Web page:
Somali immigrant new mothers; teaching culturally sensitive care; evidence-based practice
Repository Posting Date:
29-Mar-2016
Date of Publication:
29-Mar-2016
Other Identifiers:
NERC16A05
Conference Date:
2016
Conference Name:
Nursing Education Research Conference 2016
Conference Host:
Sigma Theta Tau International, the Honor Society of Nursing, and National League for Nursing
Conference Location:
Washington, DC
Description:
Nursing Education Research Conference Theme: Research as a Catalyst for Transformative Practice

Full metadata record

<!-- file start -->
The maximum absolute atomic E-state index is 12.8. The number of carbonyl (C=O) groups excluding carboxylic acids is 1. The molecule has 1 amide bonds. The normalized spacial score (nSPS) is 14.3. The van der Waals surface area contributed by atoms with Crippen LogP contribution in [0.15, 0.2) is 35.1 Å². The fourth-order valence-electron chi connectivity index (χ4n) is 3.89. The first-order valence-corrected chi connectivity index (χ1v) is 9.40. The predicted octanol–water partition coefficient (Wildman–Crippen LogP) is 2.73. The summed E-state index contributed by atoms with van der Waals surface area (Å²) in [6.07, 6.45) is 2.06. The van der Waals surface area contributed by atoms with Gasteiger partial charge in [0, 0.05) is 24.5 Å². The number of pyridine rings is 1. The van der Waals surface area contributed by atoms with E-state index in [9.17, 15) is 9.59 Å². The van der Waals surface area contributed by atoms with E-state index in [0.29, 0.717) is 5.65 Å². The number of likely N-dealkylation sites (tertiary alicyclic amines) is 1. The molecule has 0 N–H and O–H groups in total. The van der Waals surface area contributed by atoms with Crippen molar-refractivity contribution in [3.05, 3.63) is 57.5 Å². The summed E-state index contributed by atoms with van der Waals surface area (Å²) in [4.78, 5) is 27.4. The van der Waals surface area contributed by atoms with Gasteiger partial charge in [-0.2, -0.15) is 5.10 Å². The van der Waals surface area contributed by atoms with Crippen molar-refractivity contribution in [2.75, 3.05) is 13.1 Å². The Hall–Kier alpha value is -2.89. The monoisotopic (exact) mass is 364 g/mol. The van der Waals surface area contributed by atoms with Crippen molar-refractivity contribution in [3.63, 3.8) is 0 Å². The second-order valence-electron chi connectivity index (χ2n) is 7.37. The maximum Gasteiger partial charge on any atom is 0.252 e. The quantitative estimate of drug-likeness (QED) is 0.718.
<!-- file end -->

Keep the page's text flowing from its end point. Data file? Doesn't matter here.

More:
DC FieldValue Language
dc.language.isoen_USen
dc.type.categoryFull-texten
dc.typePresentationen
dc.titleTeaching Students and Nurses Evidence-Based Recommendations for Culturally Sensitive Perinatal Care of Somali Immigrant Womenen
dc.title.alternativeUsing Evidence to Further Nursing Education [Session]en
dc.contributor.authorMissal, Bernita Eileenen
dc.contributor.authorClark, Connie Lynnen
dc.contributor.departmentChien
dc.author.detailsBernita Eileen Missal, RN, bmissal@bethel.edu; Connie Lynn Clark, RN, CNEen
dc.identifier.urihttp://hdl.handle.net/10755/603774en